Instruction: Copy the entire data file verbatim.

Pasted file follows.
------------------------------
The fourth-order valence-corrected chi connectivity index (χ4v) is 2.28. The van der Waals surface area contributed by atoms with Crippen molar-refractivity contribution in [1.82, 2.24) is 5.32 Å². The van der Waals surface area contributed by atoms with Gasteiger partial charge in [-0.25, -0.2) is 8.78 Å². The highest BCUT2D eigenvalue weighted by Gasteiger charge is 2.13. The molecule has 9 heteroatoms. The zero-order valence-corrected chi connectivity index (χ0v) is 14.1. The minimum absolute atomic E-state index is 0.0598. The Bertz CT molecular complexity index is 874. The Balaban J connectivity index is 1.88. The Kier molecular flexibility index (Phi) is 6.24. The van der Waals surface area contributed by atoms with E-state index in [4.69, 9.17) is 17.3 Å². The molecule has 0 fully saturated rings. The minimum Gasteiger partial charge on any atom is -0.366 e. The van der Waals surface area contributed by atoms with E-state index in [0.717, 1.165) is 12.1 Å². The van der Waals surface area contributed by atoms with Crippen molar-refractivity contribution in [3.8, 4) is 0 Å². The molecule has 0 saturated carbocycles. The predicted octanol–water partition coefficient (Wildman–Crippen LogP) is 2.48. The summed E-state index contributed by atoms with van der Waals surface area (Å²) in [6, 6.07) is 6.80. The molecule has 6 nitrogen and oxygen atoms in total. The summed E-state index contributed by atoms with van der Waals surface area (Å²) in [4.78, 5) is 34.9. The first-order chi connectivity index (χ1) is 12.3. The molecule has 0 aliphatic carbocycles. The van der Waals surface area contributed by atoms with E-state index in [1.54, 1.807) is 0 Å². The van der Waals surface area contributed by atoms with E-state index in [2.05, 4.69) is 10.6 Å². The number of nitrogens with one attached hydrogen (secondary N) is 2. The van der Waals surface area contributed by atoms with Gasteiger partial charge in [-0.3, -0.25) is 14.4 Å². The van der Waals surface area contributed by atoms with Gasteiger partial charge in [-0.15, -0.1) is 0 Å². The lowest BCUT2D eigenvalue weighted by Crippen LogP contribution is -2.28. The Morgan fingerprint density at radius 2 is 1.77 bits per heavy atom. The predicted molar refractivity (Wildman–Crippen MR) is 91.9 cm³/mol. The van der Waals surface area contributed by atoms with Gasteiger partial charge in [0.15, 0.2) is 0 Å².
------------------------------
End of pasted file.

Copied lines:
The fourth-order valence-corrected chi connectivity index (χ4v) is 2.28. The van der Waals surface area contributed by atoms with Crippen molar-refractivity contribution in [1.82, 2.24) is 5.32 Å². The van der Waals surface area contributed by atoms with Gasteiger partial charge in [-0.25, -0.2) is 8.78 Å². The highest BCUT2D eigenvalue weighted by Gasteiger charge is 2.13. The molecule has 9 heteroatoms. The zero-order valence-corrected chi connectivity index (χ0v) is 14.1. The minimum absolute atomic E-state index is 0.0598. The Bertz CT molecular complexity index is 874. The Balaban J connectivity index is 1.88. The Kier molecular flexibility index (Phi) is 6.24. The van der Waals surface area contributed by atoms with E-state index in [4.69, 9.17) is 17.3 Å². The molecule has 0 fully saturated rings. The minimum Gasteiger partial charge on any atom is -0.366 e. The van der Waals surface area contributed by atoms with E-state index in [0.717, 1.165) is 12.1 Å². The van der Waals surface area contributed by atoms with Crippen molar-refractivity contribution in [3.8, 4) is 0 Å². The molecule has 0 saturated carbocycles. The predicted octanol–water partition coefficient (Wildman–Crippen LogP) is 2.48. The summed E-state index contributed by atoms with van der Waals surface area (Å²) in [6, 6.07) is 6.80. The molecule has 6 nitrogen and oxygen atoms in total. The summed E-state index contributed by atoms with van der Waals surface area (Å²) in [4.78, 5) is 34.9. The first-order chi connectivity index (χ1) is 12.3. The molecule has 0 aliphatic carbocycles. The van der Waals surface area contributed by atoms with E-state index in [1.54, 1.807) is 0 Å². The van der Waals surface area contributed by atoms with E-state index in [2.05, 4.69) is 10.6 Å². The number of nitrogens with one attached hydrogen (secondary N) is 2. The van der Waals surface area contributed by atoms with Gasteiger partial charge in [-0.3, -0.25) is 14.4 Å². The van der Waals surface area contributed by atoms with Gasteiger partial charge in [-0.15, -0.1) is 0 Å². The lowest BCUT2D eigenvalue weighted by Crippen LogP contribution is -2.28. The Morgan fingerprint density at radius 2 is 1.77 bits per heavy atom. The predicted molar refractivity (Wildman–Crippen MR) is 91.9 cm³/mol. The van der Waals surface area contributed by atoms with Gasteiger partial charge in [0.15, 0.2) is 0 Å².